1). I'm doing away with the movement penalty rule for missiles and torpedoes. As far as I'm concerned, their short range is sufficient penalty, especially when combined with #2...

2). Use the following formula to generate Move based penalties to hit:
Shooter is in Target's Left or Right Fire Arc: +1 per Space Unit moved / round
Shooter is in Target's Front Fire Arc: +1 per 2 Space Units moved / round
Shooter is in Target's Rear Fire Arc: +1 per 3 Space Units moved / round

This is just bare bones, as there are plenty of variables to be worked out, but this is the core idea.
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CRMcNeill
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PostPosted: Thu Feb 27, 2014 12:36 pm    Post subject: Reply with quote

Okay, version 2.0, based on some calculations.

Under the above, an A-Wing moving All-Out and being shot at from the side receives a maximum bonus of +16D to Dodge, even if all it is doing is flying in a straight line. Highly unrealistic, as even the most basic fire control computer can calculate lead...

Here is the modified version of above

1). Unchanged

2). If the shooter is in the target's Left or Right Fire Arc: Increase Difficulty by +1 for every 3 Space Units moved / round. Convert pip value to Dice if appropriate

3). If shooter is in the target's Rear Fire Arc, calculate the closing speed (i.e. how fast the two are moving towards or away from each other). For instance, if an A-Wing traveling All-Out (48 SU) is being pursued by a TIE Interceptor at High (22 SU) (since he can't fly at All-Out and fire his weapons simultaneously), the A-Wing is pulling away from him at a rate of 26 SU per round. Difficulty to hit is then increased by +1 for every 2 SU's moved per round (in this case, 13, converted to +4D+1)

If the shooter is in the target's Front Arc, use the same technique as #3, but with a Difficulty increase of +1 for every 4 SU's (as closing speeds will be much higher).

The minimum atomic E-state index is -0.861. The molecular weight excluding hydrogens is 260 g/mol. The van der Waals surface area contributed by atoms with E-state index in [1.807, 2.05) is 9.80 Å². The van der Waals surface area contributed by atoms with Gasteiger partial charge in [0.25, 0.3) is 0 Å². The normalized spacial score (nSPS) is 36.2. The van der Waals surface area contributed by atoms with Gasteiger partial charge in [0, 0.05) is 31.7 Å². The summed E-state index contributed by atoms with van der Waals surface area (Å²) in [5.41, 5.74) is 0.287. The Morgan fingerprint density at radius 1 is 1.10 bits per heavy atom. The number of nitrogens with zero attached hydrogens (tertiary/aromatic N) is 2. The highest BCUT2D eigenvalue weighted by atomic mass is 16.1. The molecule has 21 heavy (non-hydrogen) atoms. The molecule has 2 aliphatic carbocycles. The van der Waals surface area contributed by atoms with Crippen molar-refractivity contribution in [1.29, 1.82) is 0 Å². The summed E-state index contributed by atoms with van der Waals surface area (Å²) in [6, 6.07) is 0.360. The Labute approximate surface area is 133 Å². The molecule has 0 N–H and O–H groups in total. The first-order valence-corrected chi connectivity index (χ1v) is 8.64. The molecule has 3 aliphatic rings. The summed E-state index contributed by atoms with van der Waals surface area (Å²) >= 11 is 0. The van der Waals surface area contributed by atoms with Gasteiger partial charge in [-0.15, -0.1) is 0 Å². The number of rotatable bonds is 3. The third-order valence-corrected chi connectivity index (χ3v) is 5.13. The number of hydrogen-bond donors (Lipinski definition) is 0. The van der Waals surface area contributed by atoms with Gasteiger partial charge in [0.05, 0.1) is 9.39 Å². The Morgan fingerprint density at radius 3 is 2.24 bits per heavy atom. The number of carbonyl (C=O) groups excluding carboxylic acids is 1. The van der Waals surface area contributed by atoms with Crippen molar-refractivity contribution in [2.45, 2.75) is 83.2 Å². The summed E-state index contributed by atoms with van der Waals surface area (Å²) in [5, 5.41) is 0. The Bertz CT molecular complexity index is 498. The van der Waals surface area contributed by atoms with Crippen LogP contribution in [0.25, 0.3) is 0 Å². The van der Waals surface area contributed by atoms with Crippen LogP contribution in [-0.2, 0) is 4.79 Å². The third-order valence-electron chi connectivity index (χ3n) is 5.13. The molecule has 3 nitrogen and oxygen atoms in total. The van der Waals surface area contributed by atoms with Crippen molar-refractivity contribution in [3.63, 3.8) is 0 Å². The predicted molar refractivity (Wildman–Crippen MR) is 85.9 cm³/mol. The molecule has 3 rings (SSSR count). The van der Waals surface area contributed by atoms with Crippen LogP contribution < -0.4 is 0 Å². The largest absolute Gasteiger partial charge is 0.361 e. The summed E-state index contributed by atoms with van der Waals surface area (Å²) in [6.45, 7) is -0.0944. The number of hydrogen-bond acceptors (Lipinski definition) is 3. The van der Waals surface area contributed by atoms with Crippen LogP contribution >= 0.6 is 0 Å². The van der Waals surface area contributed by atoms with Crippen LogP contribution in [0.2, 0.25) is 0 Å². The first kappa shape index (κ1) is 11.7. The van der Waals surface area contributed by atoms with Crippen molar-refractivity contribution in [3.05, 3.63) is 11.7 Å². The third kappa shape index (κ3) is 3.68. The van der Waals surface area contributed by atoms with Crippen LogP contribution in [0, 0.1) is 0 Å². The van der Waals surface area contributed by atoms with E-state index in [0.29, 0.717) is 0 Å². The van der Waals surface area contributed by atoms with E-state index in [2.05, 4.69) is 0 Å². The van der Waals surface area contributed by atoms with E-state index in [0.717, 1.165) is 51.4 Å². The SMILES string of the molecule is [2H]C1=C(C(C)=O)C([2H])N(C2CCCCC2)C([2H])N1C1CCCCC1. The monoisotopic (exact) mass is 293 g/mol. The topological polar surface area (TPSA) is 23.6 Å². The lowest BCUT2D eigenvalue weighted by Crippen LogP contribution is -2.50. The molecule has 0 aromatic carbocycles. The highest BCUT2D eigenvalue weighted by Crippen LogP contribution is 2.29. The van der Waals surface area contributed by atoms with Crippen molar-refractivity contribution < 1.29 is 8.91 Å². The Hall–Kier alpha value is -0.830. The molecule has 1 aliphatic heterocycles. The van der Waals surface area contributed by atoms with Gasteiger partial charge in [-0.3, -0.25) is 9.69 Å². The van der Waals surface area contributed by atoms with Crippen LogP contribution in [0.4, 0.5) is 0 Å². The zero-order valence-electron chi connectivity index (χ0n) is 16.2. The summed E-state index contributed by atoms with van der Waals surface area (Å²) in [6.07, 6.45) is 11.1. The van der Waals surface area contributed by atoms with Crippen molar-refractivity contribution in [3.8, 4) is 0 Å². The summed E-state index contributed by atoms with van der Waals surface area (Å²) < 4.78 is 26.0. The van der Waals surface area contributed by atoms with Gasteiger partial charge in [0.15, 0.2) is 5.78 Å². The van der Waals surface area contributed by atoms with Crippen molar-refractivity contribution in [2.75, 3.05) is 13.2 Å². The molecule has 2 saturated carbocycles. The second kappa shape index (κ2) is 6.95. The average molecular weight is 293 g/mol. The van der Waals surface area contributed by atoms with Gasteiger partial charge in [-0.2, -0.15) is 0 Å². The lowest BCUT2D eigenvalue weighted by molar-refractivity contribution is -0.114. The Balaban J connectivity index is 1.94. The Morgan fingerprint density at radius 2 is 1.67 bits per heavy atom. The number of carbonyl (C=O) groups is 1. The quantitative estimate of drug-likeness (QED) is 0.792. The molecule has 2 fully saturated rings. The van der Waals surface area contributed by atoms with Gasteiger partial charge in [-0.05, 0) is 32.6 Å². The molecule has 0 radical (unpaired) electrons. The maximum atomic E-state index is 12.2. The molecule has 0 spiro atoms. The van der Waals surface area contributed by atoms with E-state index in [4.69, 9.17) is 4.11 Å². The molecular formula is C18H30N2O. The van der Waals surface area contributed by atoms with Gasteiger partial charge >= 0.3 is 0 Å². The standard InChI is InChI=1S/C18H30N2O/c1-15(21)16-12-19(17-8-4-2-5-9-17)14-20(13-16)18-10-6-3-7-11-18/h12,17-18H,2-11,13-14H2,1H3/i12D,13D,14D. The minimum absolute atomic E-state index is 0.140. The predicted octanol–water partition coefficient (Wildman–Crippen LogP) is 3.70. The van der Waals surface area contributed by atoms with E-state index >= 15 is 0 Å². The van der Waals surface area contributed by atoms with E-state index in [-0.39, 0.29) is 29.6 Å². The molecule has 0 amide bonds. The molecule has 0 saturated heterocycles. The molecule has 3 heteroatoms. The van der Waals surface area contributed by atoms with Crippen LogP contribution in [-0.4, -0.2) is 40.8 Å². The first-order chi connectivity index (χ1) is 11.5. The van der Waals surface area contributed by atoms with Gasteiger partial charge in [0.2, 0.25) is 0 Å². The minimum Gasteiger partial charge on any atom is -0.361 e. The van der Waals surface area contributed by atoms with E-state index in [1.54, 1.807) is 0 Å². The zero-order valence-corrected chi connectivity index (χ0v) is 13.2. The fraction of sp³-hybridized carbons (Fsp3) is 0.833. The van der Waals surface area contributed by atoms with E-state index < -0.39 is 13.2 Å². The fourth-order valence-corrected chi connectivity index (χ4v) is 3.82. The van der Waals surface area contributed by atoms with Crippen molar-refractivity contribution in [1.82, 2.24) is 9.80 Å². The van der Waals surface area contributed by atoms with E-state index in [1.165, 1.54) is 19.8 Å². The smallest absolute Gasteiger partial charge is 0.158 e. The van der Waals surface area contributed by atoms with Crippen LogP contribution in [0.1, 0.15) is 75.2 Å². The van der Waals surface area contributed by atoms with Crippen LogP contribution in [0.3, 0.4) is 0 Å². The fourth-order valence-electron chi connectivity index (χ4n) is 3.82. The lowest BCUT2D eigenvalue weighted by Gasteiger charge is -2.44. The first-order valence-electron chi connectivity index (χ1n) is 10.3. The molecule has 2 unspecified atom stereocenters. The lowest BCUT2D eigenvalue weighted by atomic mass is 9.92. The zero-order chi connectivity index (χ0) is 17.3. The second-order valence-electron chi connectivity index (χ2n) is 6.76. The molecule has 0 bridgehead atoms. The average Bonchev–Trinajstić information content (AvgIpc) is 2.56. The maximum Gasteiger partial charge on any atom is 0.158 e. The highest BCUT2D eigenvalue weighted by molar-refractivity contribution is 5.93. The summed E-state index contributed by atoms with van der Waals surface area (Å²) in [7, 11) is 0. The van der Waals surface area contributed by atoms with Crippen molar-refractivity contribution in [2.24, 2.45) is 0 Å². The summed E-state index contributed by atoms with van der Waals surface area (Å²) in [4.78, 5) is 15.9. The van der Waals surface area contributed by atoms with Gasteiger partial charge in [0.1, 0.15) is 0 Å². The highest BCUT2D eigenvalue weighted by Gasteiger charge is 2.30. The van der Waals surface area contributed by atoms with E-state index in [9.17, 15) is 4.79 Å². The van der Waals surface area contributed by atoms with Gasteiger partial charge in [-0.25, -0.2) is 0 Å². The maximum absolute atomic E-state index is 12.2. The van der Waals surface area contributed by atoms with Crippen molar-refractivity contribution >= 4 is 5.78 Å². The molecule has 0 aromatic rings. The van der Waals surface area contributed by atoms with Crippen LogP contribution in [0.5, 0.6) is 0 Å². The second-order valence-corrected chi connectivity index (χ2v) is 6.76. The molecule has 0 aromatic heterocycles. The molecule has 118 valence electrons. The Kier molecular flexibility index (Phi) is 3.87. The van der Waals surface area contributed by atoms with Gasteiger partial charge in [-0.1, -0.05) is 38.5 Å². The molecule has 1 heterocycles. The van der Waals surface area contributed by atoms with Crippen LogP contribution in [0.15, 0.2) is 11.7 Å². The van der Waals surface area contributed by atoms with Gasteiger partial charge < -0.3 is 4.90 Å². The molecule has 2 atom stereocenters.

Thoughts?
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Leon The Lion
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PostPosted: Thu Feb 27, 2014 1:35 pm    Post subject: Reply with quote

Thoughts:

I would not scale the modifiers linearly with speed. Instead, I'd use the doubling method discussed somewhere for combining actions. Set some move per round value as the minimum to produce a 1D speed penalty, than get 2D for 2x that, 3D for 8x, 4D for 16x, etc.

Seems you want to, in a simplified manner based on fire arcs, base the penalty on movement relative to attacker, not just straight target speed. That's good. But if so, a target moving more-or-less directly towards or away from the attacker will be much easier to hit than one moving laterally at the same speed, whatever the speed.

So I would not differentiate between the front and rear arc penalty, and make the front/rear penalty at least half the left/right penalty, probably even less.
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CRMcNeill
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PostPosted: Sat Mar 01, 2014 8:23 pm    Post subject: Reply with quote

Hmm. So, something like this for the left and right fire arcs:
    Target SU / round = Difficulty Increase To Hit
    1-4 = +1D
    5-8 = +2D
    9-16 = +3D
    17-32 = +4D
    33-64 = +5D
    65+ = +6D

and like this for the front and rear arcs:
    Combined Closing Speed of Target and Shooter = Difficulty Increase To Hit
    1-16 = +1D
    17-32 = +2D
    33-64 = +3D
    65+ = +4D


These dice numbers would make any vehicle traveling All-Out a much more difficulty target, but not necessarily more difficult than they would be if the pilot was using evasive maneuvers.
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Leon The Lion